There are between 7 and 12 story segments or sequences that make up a feature film, depending on its length. We find the first act is usually made up of two important segments, from opening to inciting incident and from inciting incident to act one climax, though sometimes it breaks down into three. Act two becomes more complex. The first half of act two is often made up of two to four segments and the same is true of the second half. Act three might have one, two or three segments that lead to the climax and resolution. It all depends upon the film. A segment has a specific focus or objective. It is generally to move the characters in one direction or another with regard to the overall plot goal and the theme of the film.
Segments Keep Story Momentum Mounting
Structuring a plot into segments of film time strengthens the causal relationships between the scenes, and therefore builds a film's momentum. It helps the audience stay focused on the action, pushing the plot ahead even as the story tracks the characters' emotions, motivations and reactions to what they encounter in the story. Audiences understand stories in terms of cause and effect; this happened and so that happened. Segments lead your audience from one important point to the next. They add emotional power by making a story point an emotional point, too, and they help the audience better follow along by keeping the cause and effect relationships clear.
Don't confuse a film segment with a scene or action sequence. Though an action or scene sequence can make up a film segment, they are most often a part of the longer installment. A scene sequence is a group of scenes linked around a single idea or action, becoming a mini-plot line within a movie. Scene sequences play a major role in the construction of a film segment because they keep the plot focused on the action, what's happening, as the characters work to achieve their goals. In the second half of a film, scene sequences tend to make up larger and larger portions of each segment, until in many films the entire third act is one long scene sequence that builds to the climax.
The clearest form of scene sequence is the action sequence. Action sequences utilize obstacles and crises. In action sequences, the obstacles generally present a direct threat to the protagonist and his goals. This gives the hero something specific he's trying to accomplish, and the obstacles are there to prevent him. These sequences use physical action and peril, with violent confrontation. The choreography of the action is clear cause and effect, where we are dramatizing a specific action, confrontation, that builds to a climax and resolution of this particular beat. Car chases, shoot-outs, or any other daring feats in action movies are clear examples.
An action sequence can be short or long, depending on their purpose within the whole structure of the story. If they're short, they're generally part of a larger segment, and if they are the segment and maybe even a whole act. The last act of Witness is essentially a long action sequence leading to the final climax.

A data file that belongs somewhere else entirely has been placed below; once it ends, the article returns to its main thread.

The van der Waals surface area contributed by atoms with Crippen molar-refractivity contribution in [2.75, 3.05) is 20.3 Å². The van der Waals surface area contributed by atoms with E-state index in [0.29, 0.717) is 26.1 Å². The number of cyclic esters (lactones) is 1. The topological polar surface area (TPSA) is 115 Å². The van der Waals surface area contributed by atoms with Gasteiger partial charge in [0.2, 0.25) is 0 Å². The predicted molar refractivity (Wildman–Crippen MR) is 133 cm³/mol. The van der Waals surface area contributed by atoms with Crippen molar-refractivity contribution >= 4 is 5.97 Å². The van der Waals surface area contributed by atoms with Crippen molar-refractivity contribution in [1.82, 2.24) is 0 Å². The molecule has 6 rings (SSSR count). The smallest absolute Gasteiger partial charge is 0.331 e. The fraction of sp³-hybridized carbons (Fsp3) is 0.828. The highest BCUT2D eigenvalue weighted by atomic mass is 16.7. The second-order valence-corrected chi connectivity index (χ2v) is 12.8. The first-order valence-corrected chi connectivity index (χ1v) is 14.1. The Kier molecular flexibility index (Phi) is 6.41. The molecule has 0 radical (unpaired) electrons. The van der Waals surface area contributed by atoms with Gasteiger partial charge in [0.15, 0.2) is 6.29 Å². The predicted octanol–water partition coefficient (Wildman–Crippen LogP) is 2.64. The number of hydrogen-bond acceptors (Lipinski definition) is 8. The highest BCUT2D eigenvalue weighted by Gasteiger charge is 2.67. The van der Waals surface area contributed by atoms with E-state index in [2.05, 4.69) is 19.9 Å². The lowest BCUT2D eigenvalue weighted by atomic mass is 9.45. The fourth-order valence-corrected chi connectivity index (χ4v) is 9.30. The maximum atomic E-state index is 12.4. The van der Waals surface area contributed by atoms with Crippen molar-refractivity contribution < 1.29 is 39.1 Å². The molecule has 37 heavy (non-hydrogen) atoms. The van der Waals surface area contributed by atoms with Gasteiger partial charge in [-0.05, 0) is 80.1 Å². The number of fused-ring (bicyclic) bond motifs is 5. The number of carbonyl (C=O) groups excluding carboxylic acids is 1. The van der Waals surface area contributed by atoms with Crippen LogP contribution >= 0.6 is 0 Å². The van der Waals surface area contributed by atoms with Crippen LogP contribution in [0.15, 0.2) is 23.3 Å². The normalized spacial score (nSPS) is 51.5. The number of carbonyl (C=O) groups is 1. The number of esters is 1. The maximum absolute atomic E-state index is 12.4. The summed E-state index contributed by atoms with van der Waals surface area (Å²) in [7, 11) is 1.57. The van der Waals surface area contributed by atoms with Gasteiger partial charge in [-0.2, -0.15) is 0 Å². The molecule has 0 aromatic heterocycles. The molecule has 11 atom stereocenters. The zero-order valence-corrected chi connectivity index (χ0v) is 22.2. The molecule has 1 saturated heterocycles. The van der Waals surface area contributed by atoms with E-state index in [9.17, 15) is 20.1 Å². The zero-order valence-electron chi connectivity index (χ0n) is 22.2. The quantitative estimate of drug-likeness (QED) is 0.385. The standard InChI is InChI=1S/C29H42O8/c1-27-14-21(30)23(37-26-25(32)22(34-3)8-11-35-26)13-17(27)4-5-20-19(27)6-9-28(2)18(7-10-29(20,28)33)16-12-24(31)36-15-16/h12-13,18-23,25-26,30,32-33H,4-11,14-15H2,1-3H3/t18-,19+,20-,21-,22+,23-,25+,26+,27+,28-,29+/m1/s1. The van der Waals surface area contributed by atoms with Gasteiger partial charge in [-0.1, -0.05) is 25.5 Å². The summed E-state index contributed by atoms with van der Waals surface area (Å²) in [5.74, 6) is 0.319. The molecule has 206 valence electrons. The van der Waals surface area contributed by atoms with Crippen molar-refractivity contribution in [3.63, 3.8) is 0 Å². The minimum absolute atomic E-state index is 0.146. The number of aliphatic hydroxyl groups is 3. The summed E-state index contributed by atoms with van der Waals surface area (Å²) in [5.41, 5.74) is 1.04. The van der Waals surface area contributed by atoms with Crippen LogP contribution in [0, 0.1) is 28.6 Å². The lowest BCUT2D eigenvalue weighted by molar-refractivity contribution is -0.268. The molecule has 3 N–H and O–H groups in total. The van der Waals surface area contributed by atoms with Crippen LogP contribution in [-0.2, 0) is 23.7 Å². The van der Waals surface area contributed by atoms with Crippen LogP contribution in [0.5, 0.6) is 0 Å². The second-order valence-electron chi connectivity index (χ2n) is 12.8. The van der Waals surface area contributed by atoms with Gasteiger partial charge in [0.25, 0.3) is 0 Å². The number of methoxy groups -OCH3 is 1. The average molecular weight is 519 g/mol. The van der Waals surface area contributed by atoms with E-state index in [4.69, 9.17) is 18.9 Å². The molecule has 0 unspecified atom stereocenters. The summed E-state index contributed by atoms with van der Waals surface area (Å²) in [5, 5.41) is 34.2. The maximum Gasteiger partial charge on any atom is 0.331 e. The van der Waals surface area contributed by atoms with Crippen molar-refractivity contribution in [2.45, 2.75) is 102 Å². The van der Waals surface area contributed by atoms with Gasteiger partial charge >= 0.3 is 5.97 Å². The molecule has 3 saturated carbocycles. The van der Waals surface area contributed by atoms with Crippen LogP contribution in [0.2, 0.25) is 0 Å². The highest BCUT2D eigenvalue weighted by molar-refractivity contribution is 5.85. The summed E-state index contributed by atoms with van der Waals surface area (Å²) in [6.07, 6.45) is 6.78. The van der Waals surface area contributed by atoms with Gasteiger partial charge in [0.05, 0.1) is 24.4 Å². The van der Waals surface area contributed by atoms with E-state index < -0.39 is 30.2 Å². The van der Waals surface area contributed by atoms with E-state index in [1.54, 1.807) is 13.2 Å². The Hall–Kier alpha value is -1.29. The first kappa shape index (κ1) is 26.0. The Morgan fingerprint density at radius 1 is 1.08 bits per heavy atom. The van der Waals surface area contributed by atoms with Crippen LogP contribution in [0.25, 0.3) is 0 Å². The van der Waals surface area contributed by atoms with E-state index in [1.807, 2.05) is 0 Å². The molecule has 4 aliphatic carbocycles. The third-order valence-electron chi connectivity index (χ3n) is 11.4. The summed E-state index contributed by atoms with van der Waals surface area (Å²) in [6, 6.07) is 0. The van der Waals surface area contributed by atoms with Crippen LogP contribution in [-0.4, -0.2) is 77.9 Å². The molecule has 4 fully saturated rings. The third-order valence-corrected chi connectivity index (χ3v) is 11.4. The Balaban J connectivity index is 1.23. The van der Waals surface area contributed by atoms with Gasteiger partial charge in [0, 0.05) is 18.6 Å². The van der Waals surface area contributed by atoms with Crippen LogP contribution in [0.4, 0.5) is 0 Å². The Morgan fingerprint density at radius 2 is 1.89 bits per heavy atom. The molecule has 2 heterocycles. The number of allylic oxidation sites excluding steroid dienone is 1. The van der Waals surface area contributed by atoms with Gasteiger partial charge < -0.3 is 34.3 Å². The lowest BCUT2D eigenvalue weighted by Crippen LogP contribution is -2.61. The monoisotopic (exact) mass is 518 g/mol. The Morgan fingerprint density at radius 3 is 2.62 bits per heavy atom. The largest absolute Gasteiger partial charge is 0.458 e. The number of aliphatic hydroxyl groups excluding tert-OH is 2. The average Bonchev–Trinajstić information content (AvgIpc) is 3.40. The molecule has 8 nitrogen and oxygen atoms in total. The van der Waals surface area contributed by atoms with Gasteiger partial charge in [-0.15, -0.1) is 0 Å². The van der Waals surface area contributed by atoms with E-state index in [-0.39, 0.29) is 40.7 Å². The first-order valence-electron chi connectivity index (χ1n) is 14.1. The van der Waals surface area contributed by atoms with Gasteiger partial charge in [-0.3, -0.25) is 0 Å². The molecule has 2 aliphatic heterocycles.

Scene sequences are similar to action sequences but don't as a rule involve violent confrontation. They generally do not put the protagonist in direct conflict with the antagonist. But there is still a problem that must be faced. The scenes are structured in cause and effect relationships that show the protagonist of the sequence trying to accomplish something. Scenes are structured around the meeting of an obstacle, complication or problem that the character has to deal with in the course of the plot, and then show how he deals with it.
An example of an expertly crafted scene sequence is in Dinerwhen Boogie bets he can get Carol Heathrow to 'go for his pecker' at the movies. The sequence begins in the theater with the film Summer Place rolling. Boogie sits next to Carol sharing a box of popcorn. A few seats over are Fenwick and Eddie. Boogie unzips his pants and opens the bottom of the popcorn box to stick his penis inside the box. Fenwick sees and when he catches Boogie's eyes, shakes his head and mouths "Bet's off. Not fair." Boogie nods "Yes." As the film continues, Carol reaches into the popcorn box and suddenly screams. She bolts from her seat and races up the aisle with Boogie going after her. Boogie catches up with Carol in the girls bathroom where he succeeds in settling her down a little. The scene proceeds in the lobby where Boogie concocts this story, turning a bad joke into flattery. The two return to the theater to watch the end of the movie.
The set-up for this sequence actually is established several scenes before it starts, at the diner when Boogie takes bets from the boys on Carol. The sequence then establishes they are in the theater waiting. The inciting incident is Boogie's action of slipping his penis into the popcorn box. The response comes from Fenwick who tries to call the bet off. Suspense builds as Carol unknowingly keeps dipping her hand into the popcorn box. When is she going to make contact? Finally, she screams and runs off, Boogie following: her response and the climax. The sequence resolves when Boogie follows and convinces her what happened was an accident and makes it all sound flattering to her. The sequence ends when they return to watch the end of the film.
Scene sequences enlarge the scope of the main conflict as well as contribute to a film's momentum and suspense by actively playing out how the characters deal with problems. The end of a scene sequence sometimes leads to the character taking new actions, though not in every case. Often scene sequences serve to complete an entertaining section of the plot that helps the audience empathize with the character.